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Beloved small city teams down 0-2 in the NBA Finals to the super dominant team that everyone knows will win should all study the 1977 Blazers. ESPN's Eric Neel explains why, in an article that (I don't say this lightly) is my new answer to the question "why do you like sports?":
Maybe it was the us-against-the-world love affair that gave them their edge in the postseason. Maybe neglect and disrespect from the rest of the country, and often their opponents, fueled their resolve ("The Sixers were talking sweep, they gave us no respect," Lucas says). Whatever it was, down 0-2 to the 76ers in the Finals, the Blazers didn't flinch. "Dr. Jack called a meeting," Walton recalls. "He said we had nothing to worry about, that we hadn't played anywhere near where we could. He said he wasn't changing a thing. He just wanted us to be who we were and to remember what we do and why. Run, attack, fast break." And so they turned up the volume at home, with the Maniacs doing their thing in the stands, and the passing game and pressure defense doing its thing on the floor. And that was all it took.
As they'd done back in November, they took it to the headliners, left them standing still and all twisted in knots, winning the next four games by an average of 15-plus points (including a 32-point win in Game 4). Walton was dominant in the clinching Game 6, going for 20 points, 23 rebounds, seven assists and eight blocked shots.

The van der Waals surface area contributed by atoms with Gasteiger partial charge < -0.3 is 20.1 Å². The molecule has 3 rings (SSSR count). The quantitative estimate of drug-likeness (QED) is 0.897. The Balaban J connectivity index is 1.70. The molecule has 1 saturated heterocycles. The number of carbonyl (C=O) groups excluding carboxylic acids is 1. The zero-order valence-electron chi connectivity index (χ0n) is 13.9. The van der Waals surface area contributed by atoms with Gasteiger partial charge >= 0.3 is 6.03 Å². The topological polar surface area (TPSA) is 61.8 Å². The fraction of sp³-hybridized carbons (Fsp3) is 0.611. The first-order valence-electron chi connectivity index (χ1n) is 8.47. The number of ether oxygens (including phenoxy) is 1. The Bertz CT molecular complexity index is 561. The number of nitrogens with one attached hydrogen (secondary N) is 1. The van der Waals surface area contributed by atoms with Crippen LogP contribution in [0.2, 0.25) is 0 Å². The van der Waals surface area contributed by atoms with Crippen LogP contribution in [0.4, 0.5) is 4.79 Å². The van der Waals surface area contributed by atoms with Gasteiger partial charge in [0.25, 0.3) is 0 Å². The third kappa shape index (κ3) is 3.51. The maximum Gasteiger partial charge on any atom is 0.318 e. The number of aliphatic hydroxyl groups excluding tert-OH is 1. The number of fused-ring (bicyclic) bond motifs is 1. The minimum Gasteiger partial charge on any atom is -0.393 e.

You hear words like euphoria and magic tossed around too casually in sports. We have a tendency to glorify moments for the sake of glory itself, to dress things up. But if you look back at images from the Trail Blazers' celebration -- Walton with his jersey off striding through the delirious crowd, some 200,000 turned out in the streets of Portland for the championship victory parade, Ramsay and his players hugging in the locker room under a shower of champagne -- you see something genuine, some pure bit of joy and surprise, some magical euphoria, frankly.
"Things felt so perfect," Walton says. "It was the best feeling I ever had in my life." It wasn't just what they'd done, but how they'd done it. They had come from nowhere to stand at the top of the heap. They had come together to accomplish something no one had thought possible. "That's the look you see on our faces," Davis says. "Satisfaction. Pride. We had an opportunity to do something special -- we knew that from very early on in the season -- and we did it. I can't tell you what that feels like. It's just so ... sweet."
I love how Dr. Jack Ramsay (who is, incidentally, in the very Cleveland hotel where I now sit) filled that team with confidence. Amazing stuff.
One other historical footnote about the mood of that series turning -- the players and coaches told me that a key factor was Maurice Lucas' coming to his teammates aid and slugging Darryl Dawkins near the end of Game 2. (It was a different time, such things did not result in suspensions.) It sent the message, loud and clear, that the Blazers were not scared. I don't love that part of the story, and I don't advocate it for the Cavaliers or anybody else. But if you want to know how Portland turned that series around, that's certainly part of it.